In Tunisia, Lavrov stressed Moscow’s ambitions to strengthen political and economic cooperation with a significant focus on “economic and humanitarian perspectives [and] the development of high-technology cooperation.” Russia wields great economic influence over Tunis. The volume of Russian exports to Tunisia for the first ten months of 2023 increased by 67.3 percent compared to the same period in 2022. Moscow’s influence is set to expand further after a cooperation agreement was signed between the Russian Union of Industrialists and Entrepreneurs and the Tunisian Union of Industry, Commerce, and Handicrafts. The recent establishment of the Tunisian-Russian Business Council will also give the Kremlin added influence (L’Economiste Maghrébin, December 20, 2023). Similar to Morocco, Russia plays a crucial role in Tunisia’s food security. Tunis has become increasingly concerned with this matter, as around three million Tunisians, more than a quarter of its entire population, do not have access to adequate food and water supplies (Kapitalis, May 28, 2023). The Putin regime may use this crisis to solidify its foothold in Tunisia and potentially build more political influence.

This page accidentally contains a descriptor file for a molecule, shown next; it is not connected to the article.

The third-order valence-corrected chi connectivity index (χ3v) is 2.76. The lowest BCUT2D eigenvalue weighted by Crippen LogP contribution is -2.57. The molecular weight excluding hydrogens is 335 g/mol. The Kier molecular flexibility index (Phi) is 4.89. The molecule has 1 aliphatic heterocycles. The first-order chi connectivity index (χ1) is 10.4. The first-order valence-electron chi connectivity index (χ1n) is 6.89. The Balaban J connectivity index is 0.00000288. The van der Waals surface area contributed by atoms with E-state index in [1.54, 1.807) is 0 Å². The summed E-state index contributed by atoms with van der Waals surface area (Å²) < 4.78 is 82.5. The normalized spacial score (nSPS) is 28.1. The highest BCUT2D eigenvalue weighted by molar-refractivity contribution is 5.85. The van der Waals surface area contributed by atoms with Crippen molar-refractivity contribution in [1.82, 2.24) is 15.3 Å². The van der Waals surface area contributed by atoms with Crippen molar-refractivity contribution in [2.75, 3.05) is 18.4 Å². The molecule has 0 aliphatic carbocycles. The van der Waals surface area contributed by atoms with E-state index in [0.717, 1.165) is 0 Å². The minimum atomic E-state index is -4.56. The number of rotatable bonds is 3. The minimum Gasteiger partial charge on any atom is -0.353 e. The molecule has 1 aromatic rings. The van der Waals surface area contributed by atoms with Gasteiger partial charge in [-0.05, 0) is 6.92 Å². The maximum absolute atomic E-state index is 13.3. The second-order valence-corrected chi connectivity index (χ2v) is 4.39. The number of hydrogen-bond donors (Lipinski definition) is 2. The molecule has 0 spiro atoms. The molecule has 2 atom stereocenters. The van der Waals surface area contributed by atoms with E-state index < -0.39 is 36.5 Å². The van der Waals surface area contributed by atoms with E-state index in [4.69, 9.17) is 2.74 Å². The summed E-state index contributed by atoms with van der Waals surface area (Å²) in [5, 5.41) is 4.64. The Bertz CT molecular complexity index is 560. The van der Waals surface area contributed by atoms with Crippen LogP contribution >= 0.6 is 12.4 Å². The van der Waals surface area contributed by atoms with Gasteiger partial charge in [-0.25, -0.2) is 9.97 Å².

Tunisia will have to import all of its wheat and barley until at least the spring of 2024 due to four years of water shortages and a disastrous harvest in 2023. Still, Tunis’ inability to provide proper financing for these imports leads to regular shortages (Asharq Awsat, Dec 21, 2023). Increasing wheat and cereal supplies was the key topic of discussion during bilateral talks in Moscow in September 2023 (The National, September 26, 2023). In the second half of 2023, Russia exported 412,000 tons of cereals, including wheat (66 percent of which was soft wheat) and barley. That amount represented a record for Russian exports to Tunisia, up 48 percent as compared to all imports for 2022 (Agence Ecofin, December 22, 2023).